The Partners For Youth Empowerment Board is going through transition of new members and chair, implementing a new strategic plan after the huge loss of Co-founder and facilitation leader of Partners For Youth Empowerment, Charlie Murphy to ALS. Charlie Murphy, musician and youth mentor, died on August 6, 2016, aged 63; the evening of the last day of the 20th anniversary Power of Hope Camp on Whidbey Island. The staff from the camp was partying at a home in Langley, a few miles from Charlie house. As midnight approached they began to sing through all of the songs they had sung during the week. At midnight, as Charlie passed, they happened to be singing a song called, “Now I Walk in Beauty.”
A traditional Silyx story of fox and coyote demonstrates that change doesn’t happen overnight and stumbling is part of the transformation.
Coyote was watching Eagle one day. He saw Eagle soaring on up drafts near a high cliff at Ashnola. Eagle would swoop down, scream, and ride the drafts back up, really enjoying himself. Coyote watched and watched. Then he said to himself, “Those are my ways.” In this frame of mind, he climbed all the way up the cliff… all the while watching Eagle, and thinking to himself, “Those are my ways.” It was hard work but he was determined to get to the top. Finally, after climbing all day, he got to the top of the cliff. He walked to the edge and jumped off, intending to catch an updraft and soar. With his skinny arms and legs, however, he just plummeted down. He tried frantically to flap his arms and twirl his tail, but nothing helped him fly. He continued to plummet down the sheer cliff face. He became so afraid that he screamed and pooped all the way to the bottom, where he was splattered to pieces. A large white streak remains on that cliff to remind us of Coyote’s journey. Sometime later, Coyote’s brother, Fox, came along. Fox had heard that Coyote’s foolishness had caused his death again. Fox carefully gathered up all the bits and pieces of Coyote that he could find, a few hairs, a tooth, a piece of bone and so on. When Fox was satisfied that he had all the bits it was possible to find, he breathed into the assemblage, and then stepped over it four times. The pile then transformed itself into Coyote. Coyote sat up, rubbed his eyes, and chastised Fox for waking him up. Coyote said to Fox, “I must have dozed off for a few minutes, and then you’re waking me up!” Fox just shook his head, as Coyote carried on his way as if nothing had happened.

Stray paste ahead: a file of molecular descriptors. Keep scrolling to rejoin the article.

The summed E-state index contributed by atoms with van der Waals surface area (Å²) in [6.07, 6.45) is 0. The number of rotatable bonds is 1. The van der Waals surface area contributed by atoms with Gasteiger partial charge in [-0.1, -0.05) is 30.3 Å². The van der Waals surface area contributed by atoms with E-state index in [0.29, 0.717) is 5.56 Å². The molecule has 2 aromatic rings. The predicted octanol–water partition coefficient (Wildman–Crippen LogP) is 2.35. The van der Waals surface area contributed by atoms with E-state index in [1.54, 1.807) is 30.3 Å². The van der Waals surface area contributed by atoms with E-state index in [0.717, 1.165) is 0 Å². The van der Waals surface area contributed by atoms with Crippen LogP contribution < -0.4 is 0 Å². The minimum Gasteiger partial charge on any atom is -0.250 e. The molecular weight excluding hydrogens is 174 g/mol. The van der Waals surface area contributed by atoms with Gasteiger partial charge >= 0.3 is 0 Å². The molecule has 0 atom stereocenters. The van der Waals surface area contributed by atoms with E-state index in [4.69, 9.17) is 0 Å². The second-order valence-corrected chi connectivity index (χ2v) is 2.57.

Such an apt metaphor for both individuals and organizations: the fall, the death, the challenge of coming back together in a brand new way, a better version than before. In many ways the Partners For Youth Empowerment story of re-generation parallel’s the IndigenEYEZ story.
Since it’s inception there has been a drive to get the IndigenEYEZ Model out as fast and far as possible, to all ages and all community’s. There is certainly shortcomings in this, as it is unsustainable in the long run, spreading the work thin.
IndigenEYEZ itself is regrouping with it’s own expansions and staff changes, redefining our focus, becoming crystal clear on our purpose, and what is our main offering is: To build capacity within Indigenous communities (not be 1 offs) and to create our future leaders who live in traditional values and remember the responsibilities past down to us from our anscestors. snux silyx.
“I’m honoured to be on the Partners For Youth Empowerment board. Not only does it feel good to give back who has generously given to IndigenEYEZ, but something I want everyone to know is that Partners For Youth Empowerment does not have copyright on their Model. They don’t expect IndigenEYEZ (or anyone) to pay them to utilize the methodologies they’ve shared with us. Their mission is to share these methodologies simply because they believe they’re impact full and they know it works. They expect nothing back for sharing they’re resources, or their mentorship. The fact that they asked me to sit on their board, not only am I honoured, but I’m so grateful to give back to them.”
– Kelly Terbasket , IndigenEYEZ co-founder and Partners For Youth Empowerment Board Member
Partners For Youth Empowerment Board Members Chair:
Goa, India / Cortes Island, British Columbia, Canada
Charles D. Terry, JD
San Francisco, California, USA
Vancouver, BC, Canada
To learn more about each member,visit: http://www.partnersforyouth.org/about/#people